Interested in law school? This page provides information for our current undergraduates, as well as for prospective undergraduate students who may be attending the University of North Dakota in the future. Current UND undergrads are encouraged to contact Dr. Ben Kassow via email, phone, or in person. The earlier students get in touch with him in their preparations for law school, the more help he can provide.
Which majors are considered "pre-law?"
The American Bar Association (ABA) and law schools in the U.S. do not officially recommend any particular major for pre-law studies, nor do they require a prescribed pre-law set of courses to be admitted to law school more generally. Typically, law schools are looking for applicants who:
- demonstrate an ability to analyze information (broadly defined)
- have the potential to "think like a lawyer"
- are experienced public speakers and
- can write effectively and succinctly.
There are a variety of academic majors that can effectively prepare students for law school, including both undergraduate majors offered by our Department, Political Science and Public Administration. Nationwide, Political Science programs are likely to serve the most pre-law students. To prepare for law school, students should engage in activities and courses they find useful and fulfilling and that will help them to attain the skills necessary for success in law school.
When should I begin planning?
It's never too early or too late to beginning planning for law school, but students who wish to move directly from undergraduate studies to law school should ideally begin planning their path to law school by the end of the fall semester of their third year.
If the cost of law school is a large concern for you, it may be useful to know that some law schools are increasingly offering more substantial merit-based scholarships to some students. Several of our recent majors have obtained competitive, merit-based scholarships at law schools around the country.
What are LSAC and LSAT?
Law school applications are standardized and managed through the Law School Admissions Council (LSAC). The LSAC also administers the required test for admissions to law school, the Law School Admissions Test (LSAT). The LSAC has a useful website that gives law school applicants general guidance regarding which law schools might admit them based on grade point average (GPA) and LSAT scores.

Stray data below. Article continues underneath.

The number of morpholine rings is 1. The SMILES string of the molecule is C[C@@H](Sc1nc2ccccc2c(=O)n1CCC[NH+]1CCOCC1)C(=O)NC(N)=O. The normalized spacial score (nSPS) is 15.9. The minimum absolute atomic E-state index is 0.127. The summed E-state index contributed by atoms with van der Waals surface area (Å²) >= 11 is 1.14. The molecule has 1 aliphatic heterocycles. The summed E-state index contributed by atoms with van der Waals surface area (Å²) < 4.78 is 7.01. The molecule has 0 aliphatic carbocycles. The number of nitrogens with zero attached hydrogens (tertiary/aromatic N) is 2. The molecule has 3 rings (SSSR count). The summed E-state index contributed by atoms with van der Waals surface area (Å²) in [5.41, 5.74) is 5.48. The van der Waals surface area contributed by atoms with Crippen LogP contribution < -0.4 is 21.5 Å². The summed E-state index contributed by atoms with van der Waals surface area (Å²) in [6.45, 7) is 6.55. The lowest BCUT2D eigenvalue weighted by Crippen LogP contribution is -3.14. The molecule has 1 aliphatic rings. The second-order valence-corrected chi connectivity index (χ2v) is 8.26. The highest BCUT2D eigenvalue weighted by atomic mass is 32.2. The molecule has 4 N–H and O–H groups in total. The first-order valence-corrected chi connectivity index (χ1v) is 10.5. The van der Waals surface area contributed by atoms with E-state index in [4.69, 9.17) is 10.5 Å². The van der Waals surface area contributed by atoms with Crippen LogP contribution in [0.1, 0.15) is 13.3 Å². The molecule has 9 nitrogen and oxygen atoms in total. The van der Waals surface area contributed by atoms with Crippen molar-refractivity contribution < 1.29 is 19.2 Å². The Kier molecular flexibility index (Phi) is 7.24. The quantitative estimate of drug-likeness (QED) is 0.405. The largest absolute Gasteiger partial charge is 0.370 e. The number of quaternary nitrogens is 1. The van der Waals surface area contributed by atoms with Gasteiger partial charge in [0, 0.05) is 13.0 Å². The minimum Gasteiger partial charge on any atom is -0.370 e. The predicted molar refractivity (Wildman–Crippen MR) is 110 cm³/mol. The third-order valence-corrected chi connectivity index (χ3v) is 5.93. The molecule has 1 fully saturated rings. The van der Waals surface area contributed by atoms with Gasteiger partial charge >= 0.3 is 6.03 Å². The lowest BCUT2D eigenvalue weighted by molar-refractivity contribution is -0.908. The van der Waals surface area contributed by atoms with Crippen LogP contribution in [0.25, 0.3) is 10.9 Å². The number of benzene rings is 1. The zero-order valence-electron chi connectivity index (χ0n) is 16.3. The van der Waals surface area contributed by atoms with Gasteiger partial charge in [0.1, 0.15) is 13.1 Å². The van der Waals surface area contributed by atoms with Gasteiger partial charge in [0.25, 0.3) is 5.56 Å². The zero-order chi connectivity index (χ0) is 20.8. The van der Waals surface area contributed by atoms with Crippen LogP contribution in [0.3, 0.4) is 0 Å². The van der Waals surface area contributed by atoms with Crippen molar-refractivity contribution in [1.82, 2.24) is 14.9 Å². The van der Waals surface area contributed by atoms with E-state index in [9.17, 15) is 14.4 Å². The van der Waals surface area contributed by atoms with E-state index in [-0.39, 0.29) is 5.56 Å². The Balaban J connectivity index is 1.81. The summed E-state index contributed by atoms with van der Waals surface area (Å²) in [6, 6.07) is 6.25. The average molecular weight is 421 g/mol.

How do I apply to law schools?
To apply to law school, applicants must send their official transcripts to the Credential Assembly Service, which is part of the LSAC. Students must also take the LSAT, in almost all cases. Plan to take the LSAT in the summer prior to your senior year or in the fall semester of senior year. Most law schools do not accept LSAT scores taken later than December of the year in which a student applies.
The University of North Dakota Law School's admissions staff is also available to answer students' questions about the law school admissions process, as it relates to UND's law school, specifically.
Should I study for the LSAT?
Students do usually find it's beneficial to devise a study plan to prepare for the LSAT. They might study on their own or through a commercial LSAT preparation course. UND offers a two-part LSAT prep course via Ed2Go as part of Extended Learning. Each of the two parts costs $99. There are other commercial courses for the LSAT available; Dr. Kassow is happy to provide students with more information about some of those.
Any more advice?
An enormous amount of information is available on the internet that relates to careers in the law, as well as the law school process. Several links that may be helpful:
- University of North Dakota Law School
- Above The Law
- Internet Legal Research Group
- FindLaw Rankings
ABA-accredited law schools in the region (ND, MN, SD, MT) include the University of North Dakota, the University of Minnesota (Twin Cities), the University of St. Thomas, Mitchell Hamline School of Law, the University of South Dakota, and the University of Montana.